The humble jellyfish has been found to be a major source of food for albatrosses which inhabit the Southern Ocean, new research has discovered.
Institute of Marine and Antarctic Studies researcher Julie McInnes analyzed scats from 1460 breeding sites of the black browned albatross from far flung places including Falkland Islands, South Georgia, Macquarie Island, Kerguelen in the Indian Ocean and Albatross Island in Chile.
“Jellyfish have traditionally been regarded as an unlikely food source due to their poor nutritional value, although sightings of albatross eating jellyfish are occasionally made,” she said.
Top predators such as the albatross are indicators of the health of the broader marine ecosystem and the abundance and distribution of species.
“We need to understand what albatross eat so we can identify how marine ecosystems might be changing in response to pressures such as climate change or fishing,” Ms McInnes said.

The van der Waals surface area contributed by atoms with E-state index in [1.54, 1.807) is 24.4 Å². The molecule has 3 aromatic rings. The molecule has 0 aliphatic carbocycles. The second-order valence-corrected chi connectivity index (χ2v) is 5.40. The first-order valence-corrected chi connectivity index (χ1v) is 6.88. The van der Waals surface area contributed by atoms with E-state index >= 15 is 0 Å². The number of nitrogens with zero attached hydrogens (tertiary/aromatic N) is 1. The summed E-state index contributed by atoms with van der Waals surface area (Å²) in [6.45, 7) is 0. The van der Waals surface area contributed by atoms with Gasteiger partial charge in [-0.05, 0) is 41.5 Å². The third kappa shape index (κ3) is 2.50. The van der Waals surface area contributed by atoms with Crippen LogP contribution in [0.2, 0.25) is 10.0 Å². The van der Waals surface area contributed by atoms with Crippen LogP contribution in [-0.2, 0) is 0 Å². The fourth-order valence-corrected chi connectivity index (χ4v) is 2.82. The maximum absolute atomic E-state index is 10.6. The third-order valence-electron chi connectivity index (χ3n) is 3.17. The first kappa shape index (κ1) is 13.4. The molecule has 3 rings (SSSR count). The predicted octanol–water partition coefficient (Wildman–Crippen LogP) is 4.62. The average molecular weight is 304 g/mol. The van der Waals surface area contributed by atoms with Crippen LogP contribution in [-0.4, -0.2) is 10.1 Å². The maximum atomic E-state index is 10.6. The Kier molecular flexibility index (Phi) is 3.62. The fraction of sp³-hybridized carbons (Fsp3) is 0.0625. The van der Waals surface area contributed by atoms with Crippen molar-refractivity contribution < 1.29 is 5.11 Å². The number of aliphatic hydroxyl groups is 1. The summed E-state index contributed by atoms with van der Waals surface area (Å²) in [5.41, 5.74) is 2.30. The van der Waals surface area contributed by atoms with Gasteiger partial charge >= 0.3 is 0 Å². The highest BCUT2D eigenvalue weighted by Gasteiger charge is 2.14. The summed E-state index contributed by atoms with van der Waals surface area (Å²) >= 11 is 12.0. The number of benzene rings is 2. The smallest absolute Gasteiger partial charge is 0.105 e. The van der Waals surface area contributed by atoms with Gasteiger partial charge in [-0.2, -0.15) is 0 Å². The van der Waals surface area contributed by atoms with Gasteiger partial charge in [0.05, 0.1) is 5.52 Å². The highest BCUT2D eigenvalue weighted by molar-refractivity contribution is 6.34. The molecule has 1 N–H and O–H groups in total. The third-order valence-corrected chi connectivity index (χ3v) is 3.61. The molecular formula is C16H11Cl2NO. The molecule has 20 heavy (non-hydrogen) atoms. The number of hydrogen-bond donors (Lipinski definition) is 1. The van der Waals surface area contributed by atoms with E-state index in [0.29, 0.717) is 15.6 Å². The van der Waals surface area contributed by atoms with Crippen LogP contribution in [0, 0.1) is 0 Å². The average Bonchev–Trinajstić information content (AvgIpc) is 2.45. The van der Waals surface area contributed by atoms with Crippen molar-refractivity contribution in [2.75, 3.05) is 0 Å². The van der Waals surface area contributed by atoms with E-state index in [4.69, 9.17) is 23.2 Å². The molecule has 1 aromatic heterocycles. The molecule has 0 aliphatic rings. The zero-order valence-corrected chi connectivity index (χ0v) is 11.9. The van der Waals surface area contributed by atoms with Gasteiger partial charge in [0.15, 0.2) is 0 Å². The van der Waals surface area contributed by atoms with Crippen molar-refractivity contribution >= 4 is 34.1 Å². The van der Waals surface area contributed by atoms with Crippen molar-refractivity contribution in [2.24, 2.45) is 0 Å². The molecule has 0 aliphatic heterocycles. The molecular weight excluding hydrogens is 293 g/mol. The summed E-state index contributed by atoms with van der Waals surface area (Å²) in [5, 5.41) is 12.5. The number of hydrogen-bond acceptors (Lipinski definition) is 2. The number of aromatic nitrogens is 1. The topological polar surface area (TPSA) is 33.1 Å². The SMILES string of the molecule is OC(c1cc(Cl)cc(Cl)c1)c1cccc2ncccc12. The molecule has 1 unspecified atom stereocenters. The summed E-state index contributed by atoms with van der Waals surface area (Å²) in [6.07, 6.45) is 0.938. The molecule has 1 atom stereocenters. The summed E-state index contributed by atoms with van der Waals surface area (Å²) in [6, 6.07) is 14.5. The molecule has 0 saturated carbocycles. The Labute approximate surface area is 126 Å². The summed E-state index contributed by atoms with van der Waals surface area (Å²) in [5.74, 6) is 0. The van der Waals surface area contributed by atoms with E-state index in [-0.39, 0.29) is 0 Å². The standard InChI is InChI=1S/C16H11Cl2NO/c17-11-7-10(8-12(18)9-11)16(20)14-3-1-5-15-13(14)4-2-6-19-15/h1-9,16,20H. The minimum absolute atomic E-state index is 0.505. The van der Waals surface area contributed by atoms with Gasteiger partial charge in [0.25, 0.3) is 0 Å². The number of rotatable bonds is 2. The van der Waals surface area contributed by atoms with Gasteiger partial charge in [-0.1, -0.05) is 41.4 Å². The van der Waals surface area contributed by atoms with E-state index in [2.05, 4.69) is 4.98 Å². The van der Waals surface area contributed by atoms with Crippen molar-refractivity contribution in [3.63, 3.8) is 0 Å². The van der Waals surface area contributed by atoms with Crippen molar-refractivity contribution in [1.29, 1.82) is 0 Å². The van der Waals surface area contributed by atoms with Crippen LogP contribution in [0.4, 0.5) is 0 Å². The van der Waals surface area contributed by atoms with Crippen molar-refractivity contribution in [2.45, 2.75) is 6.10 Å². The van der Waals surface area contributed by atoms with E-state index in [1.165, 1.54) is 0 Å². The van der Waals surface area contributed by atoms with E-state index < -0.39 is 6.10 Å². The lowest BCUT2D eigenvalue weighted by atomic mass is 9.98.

Past studies of albatross diets relied largely on analysis of stomach contents.
“Jellyfish were found in less than one in five samples and then only in low volumes of around 5% of the total,” she said. “By contrast our study found jellyfish are a common prey of black-browed albatrosses and the closely related Campbell albatross.
“While there was a large variation between breeding colonies, jellyfish were present at seven of the eight sites sampled and in 37% of the scats tested, comprising 20% of the DNA sequences identified.
Ms McInnes said adult albatrosses were feeding jellyfish to their chicks.
“We were surprised because we had expected adults would prefer fish to low energy-value jellyfish when feeding their offspring,” she said.